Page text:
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Ebook Available

Health, Illness and Use of Care: The Impact of Social Factors Vol: 18

Product Details
20 Dec 2000
Emerald Group Publishing Limited
308 pages - 156 x 234 x 19mm
Research in the Sociology of Health Care


This text explores the impact of social factors on health, illness and the use of care. Contributors examine a number of social factors including sex, gender and socio-economic status on the healthcare experience and focus on both patients within the care process and the providers of care. It also presents papers employing a variety of methodological approaches. In the range of illnesses discussed, the social factors under consideration, and the variety of methodological approaches, this volume represents the diversity within the field of medical sociology.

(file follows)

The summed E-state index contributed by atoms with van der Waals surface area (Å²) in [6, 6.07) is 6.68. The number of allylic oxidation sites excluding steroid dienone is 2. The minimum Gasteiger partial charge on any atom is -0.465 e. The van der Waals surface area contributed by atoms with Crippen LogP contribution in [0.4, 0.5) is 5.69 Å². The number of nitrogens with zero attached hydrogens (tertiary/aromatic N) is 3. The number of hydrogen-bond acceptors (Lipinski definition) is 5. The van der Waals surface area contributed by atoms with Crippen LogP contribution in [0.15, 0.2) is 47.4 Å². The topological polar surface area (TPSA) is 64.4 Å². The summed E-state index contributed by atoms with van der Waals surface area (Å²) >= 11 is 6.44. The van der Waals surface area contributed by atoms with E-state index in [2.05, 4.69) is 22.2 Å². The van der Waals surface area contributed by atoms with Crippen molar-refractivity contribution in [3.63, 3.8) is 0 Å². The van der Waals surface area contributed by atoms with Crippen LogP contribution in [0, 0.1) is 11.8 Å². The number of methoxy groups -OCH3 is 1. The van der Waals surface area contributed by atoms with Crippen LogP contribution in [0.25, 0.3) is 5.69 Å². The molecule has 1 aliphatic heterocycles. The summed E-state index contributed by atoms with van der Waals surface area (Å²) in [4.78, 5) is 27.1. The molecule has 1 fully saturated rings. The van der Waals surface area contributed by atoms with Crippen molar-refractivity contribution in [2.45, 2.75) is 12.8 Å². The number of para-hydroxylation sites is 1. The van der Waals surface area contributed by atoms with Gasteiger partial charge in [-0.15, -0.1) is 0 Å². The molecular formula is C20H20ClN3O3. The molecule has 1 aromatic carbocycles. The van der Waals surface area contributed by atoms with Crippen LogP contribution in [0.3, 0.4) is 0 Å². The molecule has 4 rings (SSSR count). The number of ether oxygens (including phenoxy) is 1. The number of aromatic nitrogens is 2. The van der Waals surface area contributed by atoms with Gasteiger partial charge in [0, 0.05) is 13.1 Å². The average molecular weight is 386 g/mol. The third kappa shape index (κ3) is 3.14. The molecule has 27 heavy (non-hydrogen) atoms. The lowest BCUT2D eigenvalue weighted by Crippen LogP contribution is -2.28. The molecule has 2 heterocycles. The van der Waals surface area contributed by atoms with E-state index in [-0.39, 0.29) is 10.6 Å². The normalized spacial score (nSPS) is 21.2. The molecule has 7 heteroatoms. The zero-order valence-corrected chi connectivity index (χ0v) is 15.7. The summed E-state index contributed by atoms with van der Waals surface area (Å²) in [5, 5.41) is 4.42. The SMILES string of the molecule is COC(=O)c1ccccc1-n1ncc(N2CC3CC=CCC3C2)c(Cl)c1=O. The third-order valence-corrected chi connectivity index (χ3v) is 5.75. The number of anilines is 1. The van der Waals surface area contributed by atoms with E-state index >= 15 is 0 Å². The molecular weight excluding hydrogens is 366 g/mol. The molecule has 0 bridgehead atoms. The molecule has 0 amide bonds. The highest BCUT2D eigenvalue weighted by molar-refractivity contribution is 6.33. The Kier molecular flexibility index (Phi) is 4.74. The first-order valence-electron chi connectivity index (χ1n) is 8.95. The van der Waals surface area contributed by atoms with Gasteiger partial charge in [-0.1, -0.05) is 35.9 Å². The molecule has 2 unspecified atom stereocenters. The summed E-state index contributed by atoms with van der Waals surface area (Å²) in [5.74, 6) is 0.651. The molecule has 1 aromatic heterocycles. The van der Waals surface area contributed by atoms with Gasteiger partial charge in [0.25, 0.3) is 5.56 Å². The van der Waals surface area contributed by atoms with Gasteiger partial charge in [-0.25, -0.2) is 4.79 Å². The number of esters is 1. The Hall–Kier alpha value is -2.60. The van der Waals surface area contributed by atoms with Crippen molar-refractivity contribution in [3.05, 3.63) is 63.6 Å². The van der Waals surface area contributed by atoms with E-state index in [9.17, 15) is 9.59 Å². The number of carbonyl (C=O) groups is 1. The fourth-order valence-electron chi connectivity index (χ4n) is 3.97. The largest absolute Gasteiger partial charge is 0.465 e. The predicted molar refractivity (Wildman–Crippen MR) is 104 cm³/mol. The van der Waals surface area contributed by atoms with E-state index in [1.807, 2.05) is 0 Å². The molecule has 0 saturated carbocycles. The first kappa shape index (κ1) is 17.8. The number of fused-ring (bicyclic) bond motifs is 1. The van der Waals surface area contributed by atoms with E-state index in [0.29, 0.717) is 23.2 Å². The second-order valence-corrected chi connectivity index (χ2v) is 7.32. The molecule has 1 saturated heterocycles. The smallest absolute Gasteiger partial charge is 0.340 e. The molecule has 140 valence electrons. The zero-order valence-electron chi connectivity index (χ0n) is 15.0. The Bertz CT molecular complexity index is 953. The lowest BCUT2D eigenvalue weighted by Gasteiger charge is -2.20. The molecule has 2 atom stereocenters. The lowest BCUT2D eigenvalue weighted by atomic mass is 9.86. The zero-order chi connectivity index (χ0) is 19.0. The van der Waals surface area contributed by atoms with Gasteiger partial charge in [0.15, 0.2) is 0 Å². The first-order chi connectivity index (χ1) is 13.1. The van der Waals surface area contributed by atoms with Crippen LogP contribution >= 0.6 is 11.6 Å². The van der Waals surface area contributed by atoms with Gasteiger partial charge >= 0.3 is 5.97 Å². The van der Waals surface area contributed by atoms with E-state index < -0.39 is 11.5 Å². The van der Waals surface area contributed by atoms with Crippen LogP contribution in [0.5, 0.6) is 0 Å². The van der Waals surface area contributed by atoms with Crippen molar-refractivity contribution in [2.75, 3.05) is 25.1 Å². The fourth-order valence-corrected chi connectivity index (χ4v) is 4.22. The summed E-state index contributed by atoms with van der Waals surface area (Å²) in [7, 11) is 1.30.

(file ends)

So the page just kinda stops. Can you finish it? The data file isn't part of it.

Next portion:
Women's Health and Gender Issues in Health Care: Like I just got a death sentence - conditions affecting women's reactions to being told their HIV antibody test results and the impact on access to care, (D.J. Barnes et al.); Breast cancer - an examination of the social correlates relationship to diagnosis and treatment, (C.D. Edwards et al.); The social construction of sex categories as problematic to biomedical research - cancer as a case in point, (B. Hanson); Women, medicine and sociology - thoughts on the need for a critical feminist perspective, (D. Plechner). Socioeconomic Status and Race in Health and Health Care: Care seeking pattern and outcome of hospitalized pneumonia patients who are socioeconomically disadvantaged, (J.J. Shen et al.); Socioeconomic status and health behaviours among Californians, (J. Grzywacz); Race, socioeconomic status and risk of a catastrophic health condition in later life, (N.G. Kutner, D. Brogan); HIV/AIDS patient preferences regarding physician gender, sexual orientation and race/ethnicity, (K.J. Roberts). Health Care System Issues - Health Policy, Health Lifestyles and the Construction of Patients, Illness and Death: Constructing the "good patient" in conventional and unconventional medical settings - roles, relationships and unconventional medical settings, (M. Katz); Preventing hospitalization - home hospice nurses, caregivers and shifting notions of the good death, (J. Leich); Capital formation and the United States health care system - the relationship between the private and public sector, (B. Mintz, M. Schwatz); The influence of midlife adult status and functional health status on health lifestyles, (N. Chumbler et al.); Uncertainty - a key characteristic of chronic illness and a major problem for managed care, (A. Royer).

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